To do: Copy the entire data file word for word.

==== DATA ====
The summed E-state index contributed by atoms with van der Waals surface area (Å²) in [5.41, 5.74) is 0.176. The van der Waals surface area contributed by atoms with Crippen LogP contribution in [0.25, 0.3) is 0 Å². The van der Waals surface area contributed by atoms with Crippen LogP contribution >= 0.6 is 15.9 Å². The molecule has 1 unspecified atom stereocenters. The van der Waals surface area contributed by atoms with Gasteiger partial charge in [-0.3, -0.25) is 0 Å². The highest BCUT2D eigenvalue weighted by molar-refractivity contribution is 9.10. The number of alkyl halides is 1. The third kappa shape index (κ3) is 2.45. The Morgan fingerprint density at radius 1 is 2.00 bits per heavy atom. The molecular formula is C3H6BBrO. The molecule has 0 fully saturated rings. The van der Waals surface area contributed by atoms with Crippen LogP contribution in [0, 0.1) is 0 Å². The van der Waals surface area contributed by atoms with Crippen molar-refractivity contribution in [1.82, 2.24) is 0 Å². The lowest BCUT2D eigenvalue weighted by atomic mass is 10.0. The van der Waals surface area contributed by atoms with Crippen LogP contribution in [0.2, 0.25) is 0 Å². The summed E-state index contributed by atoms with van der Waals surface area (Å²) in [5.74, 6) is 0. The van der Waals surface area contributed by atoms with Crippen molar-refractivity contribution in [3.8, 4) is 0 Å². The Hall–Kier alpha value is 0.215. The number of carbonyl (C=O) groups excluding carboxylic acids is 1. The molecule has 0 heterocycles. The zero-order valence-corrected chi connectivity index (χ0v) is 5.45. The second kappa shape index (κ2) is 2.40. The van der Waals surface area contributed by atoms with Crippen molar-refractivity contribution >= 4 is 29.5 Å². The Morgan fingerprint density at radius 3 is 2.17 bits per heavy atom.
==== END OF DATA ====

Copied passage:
The summed E-state index contributed by atoms with van der Waals surface area (Å²) in [5.41, 5.74) is 0.176. The van der Waals surface area contributed by atoms with Crippen LogP contribution in [0.25, 0.3) is 0 Å². The van der Waals surface area contributed by atoms with Crippen LogP contribution >= 0.6 is 15.9 Å². The molecule has 1 unspecified atom stereocenters. The van der Waals surface area contributed by atoms with Gasteiger partial charge in [-0.3, -0.25) is 0 Å². The highest BCUT2D eigenvalue weighted by molar-refractivity contribution is 9.10. The number of alkyl halides is 1. The third kappa shape index (κ3) is 2.45. The Morgan fingerprint density at radius 1 is 2.00 bits per heavy atom. The molecular formula is C3H6BBrO. The molecule has 0 fully saturated rings. The van der Waals surface area contributed by atoms with Crippen LogP contribution in [0, 0.1) is 0 Å². The van der Waals surface area contributed by atoms with Crippen molar-refractivity contribution in [1.82, 2.24) is 0 Å². The lowest BCUT2D eigenvalue weighted by atomic mass is 10.0. The van der Waals surface area contributed by atoms with Crippen LogP contribution in [0.2, 0.25) is 0 Å². The summed E-state index contributed by atoms with van der Waals surface area (Å²) in [5.74, 6) is 0. The van der Waals surface area contributed by atoms with Crippen molar-refractivity contribution in [3.8, 4) is 0 Å². The Hall–Kier alpha value is 0.215. The number of carbonyl (C=O) groups excluding carboxylic acids is 1. The molecule has 0 heterocycles. The zero-order valence-corrected chi connectivity index (χ0v) is 5.45. The second kappa shape index (κ2) is 2.40. The van der Waals surface area contributed by atoms with Crippen molar-refractivity contribution >= 4 is 29.5 Å². The Morgan fingerprint density at radius 3 is 2.17 bits per heavy atom.